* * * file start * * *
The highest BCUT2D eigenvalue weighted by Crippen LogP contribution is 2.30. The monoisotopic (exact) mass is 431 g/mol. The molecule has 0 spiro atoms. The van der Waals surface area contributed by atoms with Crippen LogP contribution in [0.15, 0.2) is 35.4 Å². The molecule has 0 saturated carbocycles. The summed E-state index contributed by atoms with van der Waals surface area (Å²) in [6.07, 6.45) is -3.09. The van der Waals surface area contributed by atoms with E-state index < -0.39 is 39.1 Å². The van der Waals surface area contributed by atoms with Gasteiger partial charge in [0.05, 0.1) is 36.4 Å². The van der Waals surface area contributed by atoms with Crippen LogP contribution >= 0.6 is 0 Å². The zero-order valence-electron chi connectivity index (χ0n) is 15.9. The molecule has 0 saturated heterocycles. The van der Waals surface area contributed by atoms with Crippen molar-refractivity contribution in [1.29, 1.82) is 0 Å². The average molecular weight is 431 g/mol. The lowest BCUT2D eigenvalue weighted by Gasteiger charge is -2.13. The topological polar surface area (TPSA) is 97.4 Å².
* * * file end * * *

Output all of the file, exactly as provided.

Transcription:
The highest BCUT2D eigenvalue weighted by Crippen LogP contribution is 2.30. The monoisotopic (exact) mass is 431 g/mol. The molecule has 0 spiro atoms. The van der Waals surface area contributed by atoms with Crippen LogP contribution in [0.15, 0.2) is 35.4 Å². The molecule has 0 saturated carbocycles. The summed E-state index contributed by atoms with van der Waals surface area (Å²) in [6.07, 6.45) is -3.09. The van der Waals surface area contributed by atoms with E-state index < -0.39 is 39.1 Å². The van der Waals surface area contributed by atoms with Gasteiger partial charge in [0.05, 0.1) is 36.4 Å². The van der Waals surface area contributed by atoms with Crippen LogP contribution >= 0.6 is 0 Å². The zero-order valence-electron chi connectivity index (χ0n) is 15.9. The molecule has 0 saturated heterocycles. The van der Waals surface area contributed by atoms with Crippen molar-refractivity contribution in [1.29, 1.82) is 0 Å². The average molecular weight is 431 g/mol. The lowest BCUT2D eigenvalue weighted by Gasteiger charge is -2.13. The topological polar surface area (TPSA) is 97.4 Å².